By Linda & Charlie Bloom
Great relationships take a lot of work. You’ve got to do your own work if you want your marriage to work. If you don’t do the work, you won’t get the benefits. The idea that we have to work in order to create a worthwhile relationship has been around for quite a while and many of us, particularly relationship ‘experts’ and therapists have been affirming the idea for so long that we rarely question it’s veracity. But what exactly does working on your relationship really mean? Is it really true that the willingness to do “the work” is the critical factor in determining the quality of your relationships? And what exactly IS the work that relationships require anyway?
The idea of work is so embedded in our beliefs about relationships that we rarely, if ever, question these assumptions when we hear them in conversation or read them in self-help books. Might there be some benefit to taking a closer look at this notion? Perhaps. As my grandmother used to say, “it couldn’t hoit”.
One of the first things that we may notice when we begin to examine our beliefs about work and relationships is that we often aren’t exactly sure what the “work” of relationships really is, and consequently tend to default to our associations with the word “work” in our efforts to better understand the concept. When you think of “work”, if you are like most people the associations that you have are not likely to be especially thrilling or even particularly pleasant. The American Heritage Dictionary defines ‘work’ as “the exertion of physical or mental effort or activity directed toward the production of something.” Synonyms for work include labor, exertion, travail, drudgery, trouble, chore, and toil. “Toil” a word frequently associated with work means “to proceed to make one’s way with difficulty or pain. To labor continuously and strenuously.” Phew! Is it any wonder that most of us have a certain degree of resistance to the notion of embracing work as a path to anything?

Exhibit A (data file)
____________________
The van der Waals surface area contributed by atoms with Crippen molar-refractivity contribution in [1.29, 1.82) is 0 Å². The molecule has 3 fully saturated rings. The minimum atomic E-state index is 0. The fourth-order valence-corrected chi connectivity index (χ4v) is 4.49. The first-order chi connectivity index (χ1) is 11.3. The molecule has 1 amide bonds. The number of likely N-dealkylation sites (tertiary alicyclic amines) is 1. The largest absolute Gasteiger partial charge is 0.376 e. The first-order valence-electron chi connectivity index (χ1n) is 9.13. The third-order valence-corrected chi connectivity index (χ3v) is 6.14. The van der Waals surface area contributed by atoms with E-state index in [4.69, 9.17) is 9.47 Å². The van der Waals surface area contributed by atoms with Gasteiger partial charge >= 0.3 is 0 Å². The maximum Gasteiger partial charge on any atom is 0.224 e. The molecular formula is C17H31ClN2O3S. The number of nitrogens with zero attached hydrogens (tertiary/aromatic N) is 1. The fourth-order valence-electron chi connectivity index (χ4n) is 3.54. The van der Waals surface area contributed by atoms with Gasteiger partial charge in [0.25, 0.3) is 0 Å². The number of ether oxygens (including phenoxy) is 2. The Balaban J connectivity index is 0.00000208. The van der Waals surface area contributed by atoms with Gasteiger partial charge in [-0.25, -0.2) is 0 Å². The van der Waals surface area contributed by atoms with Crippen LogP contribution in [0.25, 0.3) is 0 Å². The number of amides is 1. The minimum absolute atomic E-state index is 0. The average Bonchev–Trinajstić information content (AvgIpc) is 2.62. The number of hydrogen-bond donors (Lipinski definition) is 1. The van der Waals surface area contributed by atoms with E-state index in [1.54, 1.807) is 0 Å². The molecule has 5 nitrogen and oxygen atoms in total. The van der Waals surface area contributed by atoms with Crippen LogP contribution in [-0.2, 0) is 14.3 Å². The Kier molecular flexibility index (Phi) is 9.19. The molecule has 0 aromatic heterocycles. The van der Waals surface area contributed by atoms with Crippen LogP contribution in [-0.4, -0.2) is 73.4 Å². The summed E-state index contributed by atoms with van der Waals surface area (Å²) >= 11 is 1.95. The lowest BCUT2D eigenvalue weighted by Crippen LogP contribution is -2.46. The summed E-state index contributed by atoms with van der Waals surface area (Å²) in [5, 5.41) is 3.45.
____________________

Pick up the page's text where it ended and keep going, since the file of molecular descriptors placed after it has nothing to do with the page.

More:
So if you have any confusion or mixed feelings and thoughts about doing your relationship work, it’s with good reason, and you’re not alone.
Yet the desire for loving relationships and the pain of living without them can be strong enough motivators to provoke efforts on our part to confront our confusion, challenge the odds and overcome our resistance, persistent though it may be. The question however, still remains, what exactly IS this “work” that relationships require? In confronting this question it becomes obvious that paradoxically, doing “the work” often requires us to redirect our attention away from our relationship, and focus instead on ourselves, sometimes even to the extent of running the risk of losing the relationship itself. Barry and Maya found this out the hard way.
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